Find a matching certificate and key from a list of keys
Some weeks ago I generated two certificate signing requests and yesterday went to install the new certs. There was only one
little big problem. I only had the private key for one of the certificates. Obviously, the certificate (the public key) is useless without the corresponding private key, but the box which had the key and the csr for the second cert, only had the csr for the first cert and no private key. Perplexed, I thought that perhaps I had created the other key on a different machine, but didn't know which. The quickest solution was to locate all the private keys in the backups and see which one matches the cert.
But how to match them? Easy. Extract the modulus, calculate and compare the checksums. Openssl can do both.
First, on one of the backup servers, ran the following:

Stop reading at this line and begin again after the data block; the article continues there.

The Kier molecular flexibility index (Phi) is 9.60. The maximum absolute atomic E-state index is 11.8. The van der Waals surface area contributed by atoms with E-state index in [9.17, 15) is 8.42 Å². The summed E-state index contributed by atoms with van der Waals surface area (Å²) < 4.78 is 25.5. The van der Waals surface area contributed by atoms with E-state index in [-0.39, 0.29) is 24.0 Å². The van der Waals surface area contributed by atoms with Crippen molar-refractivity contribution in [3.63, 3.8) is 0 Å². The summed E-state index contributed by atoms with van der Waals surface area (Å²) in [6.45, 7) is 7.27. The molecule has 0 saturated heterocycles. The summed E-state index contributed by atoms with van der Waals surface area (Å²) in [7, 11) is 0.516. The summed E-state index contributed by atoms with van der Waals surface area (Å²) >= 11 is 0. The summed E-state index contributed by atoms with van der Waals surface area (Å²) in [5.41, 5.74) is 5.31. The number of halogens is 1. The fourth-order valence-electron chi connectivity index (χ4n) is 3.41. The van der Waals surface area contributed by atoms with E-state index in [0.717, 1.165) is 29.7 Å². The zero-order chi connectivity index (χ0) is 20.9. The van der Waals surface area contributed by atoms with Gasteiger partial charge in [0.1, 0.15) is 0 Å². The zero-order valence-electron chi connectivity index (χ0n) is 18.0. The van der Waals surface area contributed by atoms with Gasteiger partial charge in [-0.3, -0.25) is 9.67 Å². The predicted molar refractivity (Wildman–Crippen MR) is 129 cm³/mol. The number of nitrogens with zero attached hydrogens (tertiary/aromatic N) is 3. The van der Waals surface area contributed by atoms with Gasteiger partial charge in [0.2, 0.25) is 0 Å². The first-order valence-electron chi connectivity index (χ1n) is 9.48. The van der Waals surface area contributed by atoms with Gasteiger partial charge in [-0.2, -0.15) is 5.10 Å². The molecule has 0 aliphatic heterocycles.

1 2 3 4
for key in $(sudo locate *.key); do echo $key >> key.list openssl rsa -noout -modulus -in $key | openssl sha1 >> key.list done
This gave me a list of key file names and their checksums.
Then calculated the certificate checksum:
openssl x509 -noout -modulus -in my.crt | openssl sha1
Then searched the list for a matching private key:
grep -B1 ab7d44d75744450bef85b0c44021e72350056203 key.list
Hmm, none of the keys matched. I then pulled my shell history file from backups, which showed I had overridden the first key with the second. Duh! No way to recover, so had to issue a new key and csr and request re-issuance of the certificate.